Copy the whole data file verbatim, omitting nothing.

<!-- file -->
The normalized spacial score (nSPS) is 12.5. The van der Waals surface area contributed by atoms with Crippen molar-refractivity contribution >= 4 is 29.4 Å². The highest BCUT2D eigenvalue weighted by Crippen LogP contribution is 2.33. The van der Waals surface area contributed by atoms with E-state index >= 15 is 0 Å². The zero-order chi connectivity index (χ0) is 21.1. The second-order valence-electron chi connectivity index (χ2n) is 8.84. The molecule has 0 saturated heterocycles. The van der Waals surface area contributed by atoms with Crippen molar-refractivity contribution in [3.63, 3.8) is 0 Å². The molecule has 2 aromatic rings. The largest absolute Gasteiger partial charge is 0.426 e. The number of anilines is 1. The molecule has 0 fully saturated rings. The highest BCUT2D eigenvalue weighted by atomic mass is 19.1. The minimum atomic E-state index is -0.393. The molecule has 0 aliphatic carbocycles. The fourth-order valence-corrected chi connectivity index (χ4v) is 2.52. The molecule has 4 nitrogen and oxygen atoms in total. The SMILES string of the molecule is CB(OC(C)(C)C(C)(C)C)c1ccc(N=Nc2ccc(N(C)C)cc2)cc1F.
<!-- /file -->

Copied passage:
The normalized spacial score (nSPS) is 12.5. The van der Waals surface area contributed by atoms with Crippen molar-refractivity contribution >= 4 is 29.4 Å². The highest BCUT2D eigenvalue weighted by Crippen LogP contribution is 2.33. The van der Waals surface area contributed by atoms with E-state index >= 15 is 0 Å². The zero-order chi connectivity index (χ0) is 21.1. The second-order valence-electron chi connectivity index (χ2n) is 8.84. The molecule has 0 saturated heterocycles. The van der Waals surface area contributed by atoms with Crippen molar-refractivity contribution in [3.63, 3.8) is 0 Å². The molecule has 2 aromatic rings. The largest absolute Gasteiger partial charge is 0.426 e. The number of anilines is 1. The molecule has 0 fully saturated rings. The highest BCUT2D eigenvalue weighted by atomic mass is 19.1. The minimum atomic E-state index is -0.393. The molecule has 0 aliphatic carbocycles. The fourth-order valence-corrected chi connectivity index (χ4v) is 2.52. The molecule has 4 nitrogen and oxygen atoms in total. The SMILES string of the molecule is CB(OC(C)(C)C(C)(C)C)c1ccc(N=Nc2ccc(N(C)C)cc2)cc1F.